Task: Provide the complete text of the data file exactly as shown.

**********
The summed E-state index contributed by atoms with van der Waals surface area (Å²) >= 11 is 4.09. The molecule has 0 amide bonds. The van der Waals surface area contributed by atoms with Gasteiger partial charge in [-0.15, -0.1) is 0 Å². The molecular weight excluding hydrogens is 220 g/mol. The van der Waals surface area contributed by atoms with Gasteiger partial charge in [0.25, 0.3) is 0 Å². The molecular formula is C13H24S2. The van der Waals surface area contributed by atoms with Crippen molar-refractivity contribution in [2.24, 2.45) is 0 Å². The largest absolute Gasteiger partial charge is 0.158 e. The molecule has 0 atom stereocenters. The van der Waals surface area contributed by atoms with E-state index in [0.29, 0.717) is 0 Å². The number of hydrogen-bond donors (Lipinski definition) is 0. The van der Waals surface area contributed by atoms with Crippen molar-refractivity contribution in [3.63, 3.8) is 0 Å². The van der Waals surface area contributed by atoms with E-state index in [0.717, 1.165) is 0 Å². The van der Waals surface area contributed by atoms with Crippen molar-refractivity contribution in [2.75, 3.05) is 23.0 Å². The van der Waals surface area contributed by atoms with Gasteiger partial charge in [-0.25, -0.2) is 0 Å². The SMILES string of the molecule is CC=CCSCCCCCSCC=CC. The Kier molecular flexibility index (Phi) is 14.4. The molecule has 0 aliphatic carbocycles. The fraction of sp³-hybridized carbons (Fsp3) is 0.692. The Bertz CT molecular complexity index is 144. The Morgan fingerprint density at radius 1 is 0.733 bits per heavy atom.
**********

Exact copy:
The summed E-state index contributed by atoms with van der Waals surface area (Å²) >= 11 is 4.09. The molecule has 0 amide bonds. The van der Waals surface area contributed by atoms with Gasteiger partial charge in [-0.15, -0.1) is 0 Å². The molecular weight excluding hydrogens is 220 g/mol. The van der Waals surface area contributed by atoms with Gasteiger partial charge in [0.25, 0.3) is 0 Å². The molecular formula is C13H24S2. The van der Waals surface area contributed by atoms with Crippen molar-refractivity contribution in [2.24, 2.45) is 0 Å². The largest absolute Gasteiger partial charge is 0.158 e. The molecule has 0 atom stereocenters. The van der Waals surface area contributed by atoms with E-state index in [0.29, 0.717) is 0 Å². The number of hydrogen-bond donors (Lipinski definition) is 0. The van der Waals surface area contributed by atoms with Crippen molar-refractivity contribution in [3.63, 3.8) is 0 Å². The van der Waals surface area contributed by atoms with E-state index in [0.717, 1.165) is 0 Å². The van der Waals surface area contributed by atoms with Crippen molar-refractivity contribution in [2.75, 3.05) is 23.0 Å². The van der Waals surface area contributed by atoms with Gasteiger partial charge in [-0.25, -0.2) is 0 Å². The SMILES string of the molecule is CC=CCSCCCCCSCC=CC. The Kier molecular flexibility index (Phi) is 14.4. The molecule has 0 aliphatic carbocycles. The fraction of sp³-hybridized carbons (Fsp3) is 0.692. The Bertz CT molecular complexity index is 144. The Morgan fingerprint density at radius 1 is 0.733 bits per heavy atom.